Tunisia’s GDP dropped 1.7% in the first quarter (Q1) of 2020 compared to the same quarter of 2019 and 2% compared to Q4 of 2019, according to data published Friday by the National Statistics Institute (INS).
Added-value of manufacturing industries posts 1.6% drop
The added value of manufacturing industries posted a 1.6% drop in Q1 of 2020 compared to the same period and Q4 of 2019. This drop is the result of declining production in the sectors of textile-clothing and leather and footwear (-15.3%), mechanical and electrical engineering industries (-9.2%) and building materials and ceramics industries (-8.4%).
The added value of chemical industries showed an upward tendency (+15.6%). Agri-food industries followed suit (+20.3%) driven by a record olive oil production.
Added-value of non-manufacturing industries post a year-on-year drop of 4.5%, down 5.2% in comparison with Q4 of 2019
The added value of non-manufacturing industries fell 4.5% on a year-on-year basis and 5.2% compared to Q4 of 2019.
This drop is attributable to a decrease in oil and natural gas extraction (-4.8%) and the building materials sector (8.9%).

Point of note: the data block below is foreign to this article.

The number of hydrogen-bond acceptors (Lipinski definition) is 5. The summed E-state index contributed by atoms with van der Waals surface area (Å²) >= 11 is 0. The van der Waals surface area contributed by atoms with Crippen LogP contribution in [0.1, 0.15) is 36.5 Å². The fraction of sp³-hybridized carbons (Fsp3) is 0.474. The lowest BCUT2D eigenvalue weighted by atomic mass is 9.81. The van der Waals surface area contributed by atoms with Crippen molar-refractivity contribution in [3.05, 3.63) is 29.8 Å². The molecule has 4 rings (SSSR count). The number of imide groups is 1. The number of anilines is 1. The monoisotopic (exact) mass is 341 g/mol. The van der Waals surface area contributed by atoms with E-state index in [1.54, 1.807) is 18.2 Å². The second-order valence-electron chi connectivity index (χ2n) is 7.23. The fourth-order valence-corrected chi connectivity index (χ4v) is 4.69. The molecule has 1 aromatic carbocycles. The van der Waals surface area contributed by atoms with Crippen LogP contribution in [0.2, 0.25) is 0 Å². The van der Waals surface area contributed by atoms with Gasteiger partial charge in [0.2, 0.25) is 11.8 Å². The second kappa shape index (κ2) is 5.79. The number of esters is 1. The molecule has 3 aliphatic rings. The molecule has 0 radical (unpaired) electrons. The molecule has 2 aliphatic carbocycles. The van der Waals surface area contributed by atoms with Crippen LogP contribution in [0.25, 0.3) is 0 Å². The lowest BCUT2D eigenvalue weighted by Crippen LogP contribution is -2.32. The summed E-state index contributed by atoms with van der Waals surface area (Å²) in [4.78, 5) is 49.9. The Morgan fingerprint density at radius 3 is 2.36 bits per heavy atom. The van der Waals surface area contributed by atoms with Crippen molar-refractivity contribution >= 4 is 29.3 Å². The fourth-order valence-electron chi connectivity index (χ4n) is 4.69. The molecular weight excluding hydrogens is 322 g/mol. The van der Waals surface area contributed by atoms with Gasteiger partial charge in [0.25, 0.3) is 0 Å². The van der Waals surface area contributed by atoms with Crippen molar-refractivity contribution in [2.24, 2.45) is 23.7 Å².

The mining sector reported a 19.7% growth as phosphate production stood at 1.2 million tonnes in Q1 of 2020 against 0.8 million tonnes during the same period in the previous year.
Added-value of market-related services down 3.4% on a year-on-year basis; down 4,.6% in comparison with Q4 of 2019
The sector was the hardest hit by the coronavirus crisis and was affected by the lockdown measures, the INS said. The added value showed a year-on-year drop of 4,6% compared to Q4 of 2019.
This changing trend is due to the decline in added value in most sectors, such as hotel services, restaurants and cafes (-16.8%), due to the shutdown decision since March and the spread of the virus in Europe since February which severely impacted hotel services, causing a 23% drop in the number of nights.
The value-added of the transport sector surged down 12.1% due to the decline in the activity given the fall in economic activity, restrictions on travel at home and overseas and a slump in foreign trade.
Non-market services (mainly administrative services) posted a 0.3% increase.
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